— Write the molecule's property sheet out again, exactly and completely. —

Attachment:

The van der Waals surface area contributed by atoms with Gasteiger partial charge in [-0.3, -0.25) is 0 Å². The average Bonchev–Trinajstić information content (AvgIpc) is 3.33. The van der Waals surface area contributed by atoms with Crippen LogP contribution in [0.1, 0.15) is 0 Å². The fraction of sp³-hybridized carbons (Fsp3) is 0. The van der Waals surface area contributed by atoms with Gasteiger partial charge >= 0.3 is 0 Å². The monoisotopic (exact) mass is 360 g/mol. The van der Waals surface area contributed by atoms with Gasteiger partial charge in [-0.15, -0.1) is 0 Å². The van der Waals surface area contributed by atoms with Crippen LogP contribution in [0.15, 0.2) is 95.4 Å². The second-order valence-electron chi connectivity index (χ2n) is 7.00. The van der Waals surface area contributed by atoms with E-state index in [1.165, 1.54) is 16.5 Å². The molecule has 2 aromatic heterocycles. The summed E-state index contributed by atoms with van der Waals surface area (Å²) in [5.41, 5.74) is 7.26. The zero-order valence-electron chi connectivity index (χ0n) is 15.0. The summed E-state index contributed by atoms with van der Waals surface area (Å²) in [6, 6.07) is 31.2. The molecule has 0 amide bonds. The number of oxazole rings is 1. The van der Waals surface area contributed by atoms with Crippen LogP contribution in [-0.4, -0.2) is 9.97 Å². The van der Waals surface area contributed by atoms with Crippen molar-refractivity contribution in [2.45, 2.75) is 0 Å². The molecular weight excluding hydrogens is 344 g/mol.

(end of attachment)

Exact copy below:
The van der Waals surface area contributed by atoms with Gasteiger partial charge in [-0.3, -0.25) is 0 Å². The average Bonchev–Trinajstić information content (AvgIpc) is 3.33. The van der Waals surface area contributed by atoms with Crippen LogP contribution in [0.1, 0.15) is 0 Å². The fraction of sp³-hybridized carbons (Fsp3) is 0. The van der Waals surface area contributed by atoms with Gasteiger partial charge >= 0.3 is 0 Å². The monoisotopic (exact) mass is 360 g/mol. The van der Waals surface area contributed by atoms with Gasteiger partial charge in [-0.15, -0.1) is 0 Å². The van der Waals surface area contributed by atoms with Crippen LogP contribution in [0.15, 0.2) is 95.4 Å². The second-order valence-electron chi connectivity index (χ2n) is 7.00. The van der Waals surface area contributed by atoms with E-state index in [1.165, 1.54) is 16.5 Å². The molecule has 2 aromatic heterocycles. The summed E-state index contributed by atoms with van der Waals surface area (Å²) in [5.41, 5.74) is 7.26. The zero-order valence-electron chi connectivity index (χ0n) is 15.0. The summed E-state index contributed by atoms with van der Waals surface area (Å²) in [6, 6.07) is 31.2. The molecule has 0 amide bonds. The number of oxazole rings is 1. The van der Waals surface area contributed by atoms with Crippen LogP contribution in [-0.4, -0.2) is 9.97 Å². The van der Waals surface area contributed by atoms with Crippen molar-refractivity contribution in [2.45, 2.75) is 0 Å². The molecular weight excluding hydrogens is 344 g/mol.